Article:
Gender parity is not a women’s issue – it is an economic issue that impacts Canada’s competitiveness and prosperity, businesswoman Stacey Allaster, BA’85, MBA’00, told graduates at the Monday, June 16, afternoon session of Western’s 303rd Convocation.
“Our country is in trouble. For years, there has been a dearth of women in leadership positions across Canada. In the past few years, progress has been made, but it has stalled. Given we have more than enough qualified women to fill half these positions, the numbers do not make sense,” Allaster said.
“This must be solved by you – the men and women sitting in Alumni Hall working together. We can teach ourselves, we can teach our kids that it is acceptable for girls to be strong and confident, because they are equal.”
Allaster spoke to graduates from the Faculty of Health Sciences, Brescia University College and the School of Graduate & Postdoctoral Studies at the Monday, June 16, afternoon session of Western’s 303rd Convocation. Western conferred an honorary Doctor of Civil Law, honoris causa (D.C.L.), upon Allaster for her talents in ensuring the continued success of tennis in Canada, gender equality and enhancing the health and well-being of the athletes.
For all graduates, Allaster served up lessons learned during her journey from her own convocation to landing her dream job: Own your destiny. Define your independence. Dream big. Be comfortable with who you are. Push yourself outside your comfort zone. Break the mould. Be a trailblazer.
“And keep it simple. It is a very complex world, and those who can keep it simple and not sweat the small stuff, you will not have as many gray hairs as I do. There is so much drama out there,” she said. “Just let it go. We are all driven and want to do the best, so just let the small stuff go.”
A consummate tennis professional, named by Forbes magazine as one of the ‘Most Powerful Women in Sports,’ Allaster has held virtually every position imaginable in the world of tennis – from a junior to a collegiate player; from a tournament director in Toronto to VP of Tennis Canada; and from president of the Women’s Tennis Association (WTA) to chairman and CEO of the world’s leading professional sport for women.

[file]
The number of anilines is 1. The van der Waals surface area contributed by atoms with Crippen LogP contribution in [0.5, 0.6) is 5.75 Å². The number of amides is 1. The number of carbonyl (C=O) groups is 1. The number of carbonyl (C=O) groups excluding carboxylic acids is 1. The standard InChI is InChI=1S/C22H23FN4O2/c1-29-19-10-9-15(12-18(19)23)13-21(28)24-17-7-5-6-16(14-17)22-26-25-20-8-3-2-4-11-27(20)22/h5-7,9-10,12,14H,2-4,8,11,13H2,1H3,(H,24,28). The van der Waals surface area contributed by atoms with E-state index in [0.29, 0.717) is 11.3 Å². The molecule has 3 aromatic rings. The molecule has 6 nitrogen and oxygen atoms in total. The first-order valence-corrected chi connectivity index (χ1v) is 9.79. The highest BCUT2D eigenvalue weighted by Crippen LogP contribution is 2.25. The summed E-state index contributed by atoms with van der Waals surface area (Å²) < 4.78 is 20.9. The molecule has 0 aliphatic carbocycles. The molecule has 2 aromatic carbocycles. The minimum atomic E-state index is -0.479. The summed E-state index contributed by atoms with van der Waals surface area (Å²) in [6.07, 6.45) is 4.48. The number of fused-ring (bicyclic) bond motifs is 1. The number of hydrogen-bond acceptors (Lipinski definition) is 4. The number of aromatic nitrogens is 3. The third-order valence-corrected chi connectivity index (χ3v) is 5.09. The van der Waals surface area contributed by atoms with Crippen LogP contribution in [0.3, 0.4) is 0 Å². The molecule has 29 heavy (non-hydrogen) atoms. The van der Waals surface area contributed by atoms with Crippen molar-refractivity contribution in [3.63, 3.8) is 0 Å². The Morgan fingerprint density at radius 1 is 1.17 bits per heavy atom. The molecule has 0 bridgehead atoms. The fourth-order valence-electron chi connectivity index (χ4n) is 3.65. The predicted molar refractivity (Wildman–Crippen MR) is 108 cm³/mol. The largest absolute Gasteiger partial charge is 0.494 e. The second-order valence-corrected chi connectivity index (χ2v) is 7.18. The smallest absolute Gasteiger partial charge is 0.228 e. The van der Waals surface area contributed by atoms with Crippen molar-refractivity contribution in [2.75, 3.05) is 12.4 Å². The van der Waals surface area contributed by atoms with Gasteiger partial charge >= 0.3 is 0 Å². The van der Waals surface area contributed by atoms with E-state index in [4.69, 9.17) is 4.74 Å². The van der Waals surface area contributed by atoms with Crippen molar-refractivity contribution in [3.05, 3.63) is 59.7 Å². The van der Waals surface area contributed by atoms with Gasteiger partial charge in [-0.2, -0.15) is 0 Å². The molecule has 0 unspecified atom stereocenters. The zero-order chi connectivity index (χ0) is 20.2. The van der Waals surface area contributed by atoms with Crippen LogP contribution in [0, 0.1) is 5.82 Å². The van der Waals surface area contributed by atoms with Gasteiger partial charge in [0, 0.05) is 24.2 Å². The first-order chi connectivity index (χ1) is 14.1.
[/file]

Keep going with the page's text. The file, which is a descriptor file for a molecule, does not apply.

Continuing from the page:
Allaster’s tenure chairman and CEO began in July 2009 and has been marked by her focus on global growth, with Asia Pacific being the strategic priority, maximizing the fan experience through product innovations and securing a record number of new sponsors.
With a focus on the fan experience and athlete health, Allaster played an integral role in the development and adoption of the Roadmap, the WTA’s long-term strategic plan aimed at streamlining the calendar in order to enhance the overall health and well-being of the athletes and deliver top players on a more consistent basis to tournaments and fans.
She also spearheaded such innovative programs as on-court coaching, electronic line calling, and a revised doubles scoring format – all aimed at enhancing the fan experience. Since the introduction of the Roadmap, prize money has reached the $118 million mark.
An advocate for women, Allaster was instrumental in securing equal prize money for women tennis players at all four Grand Slams, which was finally completed in 2007 when Wimbledon and Roland Garros committed to offering equal pay to male and female athletes.
In her citation, Kinesiology professor Karen Danylchuk said Allaster is rare combination of a “passionate sportswoman, with the business acumen to drive her sport to new heights.”
As a standout on the Western women’s championship tennis team during the mid-1980s, Allaster represents the best of Western’s liberal arts education, business training and athletics programs, Danylchuk added.
“Stacey’s career reflects some important changes in women’s sport at Western and beyond,” she said. “Just as women tennis players once competed for prizes much smaller than their male counterparts, women’s teams at Western were once limited, under-funded and under-celebrated.
“In elevating the women’s game in professional tennis, Stacey is a pioneer and an inspiration to Western’s women athletes and coaches. She reminds us that the experience of varsity athletics can have a powerful impact on young women at the beginning of their careers and demonstrates how far women’s sport has come.”
For graduates, she encouraged all to keep their eye on equality.
“As uncomfortable as it may feel, action needs to be taken, our voices need to be heard,” she said. “All of you have the opportunity to empower women, to empower men to shape our society to treat everyone equally. As you move forward, I challenge you to think, speak and act in a manner that will work to achieve these goals. My generation is counting on you.”
Also during the ceremony, the Brescia University College Award for Excellence in Teaching was presented to Psychology professor Christine Tenk. The status of professor emerita was conferred upon Brescia Anthropology professor Theresa Topic, Western Occupational Therapy professor Sandra Hobson and Western Communication Sciences and Disorders professor Marilyn Kertoy; the status of professor emeritus was conferred upon Brescia Sociology professor Patrick Berman.